Opera: Il Corsaro Royal Opera House, London

Lord Byron wrote the poem but I doubt he'd have recognised the opera. We're talking here of Verdi's "galley years", where plot and music were more or less interchangeable, where what was good for the Israelites would do just as nicely for the Greeks or the Peruvians, where exotic was exotic whatever the location, on high seas or low lands, and the Italian "banda" tradition brashly held court in one trumpet-led unison after another. Il Corsaro is a pretty rum affair, full of eminently recyclable tunes (the furtive, lovelorn clarinet quick to make its appearance) and tremulous declamation. An overworked piccolo exults in its salty spray.

Half a handful of character-forming arias are probably worth preserving from its compact hour and 20 minutes of music, not least the tenor's Act 3 lament with its lachrymose viola and cello obbligato. The final trio portends Rigoletto. But the opera needs to be fabulously sung if it's to be worth exhuming for even a concert performance. And this miserable excuse for an evening couldn't even manage decent. When a sick tenor (for whom apologies are made) sounds appreciably better than those in good health around him, then you're in trouble, big trouble.

Jose Cura was that tenor, captain of the corsairs, heroically buckling his swash while discreetly expectorating into a ready handkerchief. He has quite a following among the Covent Garden cognoscenti - a tall, swarthy figure with a voice to match. The colour of that voice - grainy, dark- hued - is arresting. But it's one colour, one dimension, without the interest of an instinctive, inquiring musicality. And without the natural resonance to sustain long, grateful phrasings, were they ever to be forthcoming. He should work on his legato and leave the trumpettings to look after themselves.

But thank heavens for him. He alone sounded like he had any business on this stage - with or without the scenery. Roberto Servile (as Seid, his antagonist) might regularly pass muster in smaller houses further down the international league table, but his dry, anonymous voice was conspicuously below par in this context. So, too, the young Russian Viktoria Loukianets as Corrado's beloved, Medora. Now here at least was a singer displaying the kind of musicality so sorely lacking among the rest of the cast. A little precious, a little fanciful, perhaps, but sensitive, subtly inflected phrasings that actually meant something. What a pity, then, that the voice itself should be so anaemic - pale and uninteresting. All the colour, all the quality goes out of it in the lower dynamics. It all but disappears at anything less than mezzo-forte. A good vocal coach might yet find some body in it.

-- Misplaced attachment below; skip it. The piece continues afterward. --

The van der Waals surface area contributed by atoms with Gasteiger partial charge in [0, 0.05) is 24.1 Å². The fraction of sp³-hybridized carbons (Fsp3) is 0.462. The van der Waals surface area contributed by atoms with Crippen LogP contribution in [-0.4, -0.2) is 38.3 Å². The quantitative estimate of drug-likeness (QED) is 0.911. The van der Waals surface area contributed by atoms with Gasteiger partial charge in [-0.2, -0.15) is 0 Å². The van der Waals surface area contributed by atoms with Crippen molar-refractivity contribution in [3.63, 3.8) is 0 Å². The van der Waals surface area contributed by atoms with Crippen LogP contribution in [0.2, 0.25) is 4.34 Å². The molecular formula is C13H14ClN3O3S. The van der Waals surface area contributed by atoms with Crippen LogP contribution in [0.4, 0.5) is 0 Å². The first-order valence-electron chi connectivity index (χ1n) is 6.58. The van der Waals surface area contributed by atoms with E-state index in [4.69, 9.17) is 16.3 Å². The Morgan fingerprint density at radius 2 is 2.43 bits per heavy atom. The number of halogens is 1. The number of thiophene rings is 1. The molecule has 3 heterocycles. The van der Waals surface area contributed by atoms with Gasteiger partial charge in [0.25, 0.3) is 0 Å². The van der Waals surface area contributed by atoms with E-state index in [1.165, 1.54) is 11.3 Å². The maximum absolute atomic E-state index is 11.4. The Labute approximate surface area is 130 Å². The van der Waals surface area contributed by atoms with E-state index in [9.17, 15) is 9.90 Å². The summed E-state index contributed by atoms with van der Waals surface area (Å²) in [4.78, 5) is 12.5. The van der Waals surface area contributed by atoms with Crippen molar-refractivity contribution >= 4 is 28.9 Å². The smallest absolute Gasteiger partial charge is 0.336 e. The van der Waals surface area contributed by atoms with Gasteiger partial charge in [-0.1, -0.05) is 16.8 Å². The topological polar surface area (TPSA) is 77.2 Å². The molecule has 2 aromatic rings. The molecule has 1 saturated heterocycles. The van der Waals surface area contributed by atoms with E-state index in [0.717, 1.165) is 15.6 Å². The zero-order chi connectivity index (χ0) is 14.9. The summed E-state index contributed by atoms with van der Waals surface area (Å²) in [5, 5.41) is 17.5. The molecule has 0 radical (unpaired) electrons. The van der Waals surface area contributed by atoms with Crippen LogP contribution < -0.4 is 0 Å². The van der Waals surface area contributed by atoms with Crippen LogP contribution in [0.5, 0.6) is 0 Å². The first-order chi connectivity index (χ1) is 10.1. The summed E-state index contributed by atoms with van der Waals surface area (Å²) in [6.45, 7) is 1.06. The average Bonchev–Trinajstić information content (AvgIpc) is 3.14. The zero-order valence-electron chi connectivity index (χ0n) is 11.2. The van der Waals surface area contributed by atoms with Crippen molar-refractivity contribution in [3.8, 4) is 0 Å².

Maria Dragoni (Gulnara) has plenty of that - and one can just imagine how exciting a prospect she must have sounded before the ravages of a plainly mismanaged career took their toll. The husky, Callas-like timbre is all that remains now. Vocal endearments are no longer an option. She gets by on vulgar glottal stops, an overworked chest register, and pneumatic top notes. It's a voice in distress.

Which just about sums up the evening. Evelino Pid eagerly presided over a tired and overworked orchestra and chorus, springboarding into every jaunty, singalong accompagnamento in a fruitless attempt to kick-start the proceedings. One was grateful to have been spared a staging, but some of us would have welcomed the distraction.

n Repeated 7.30pm tomorrow (booking: 0171-304 4000), and live on Radio 3

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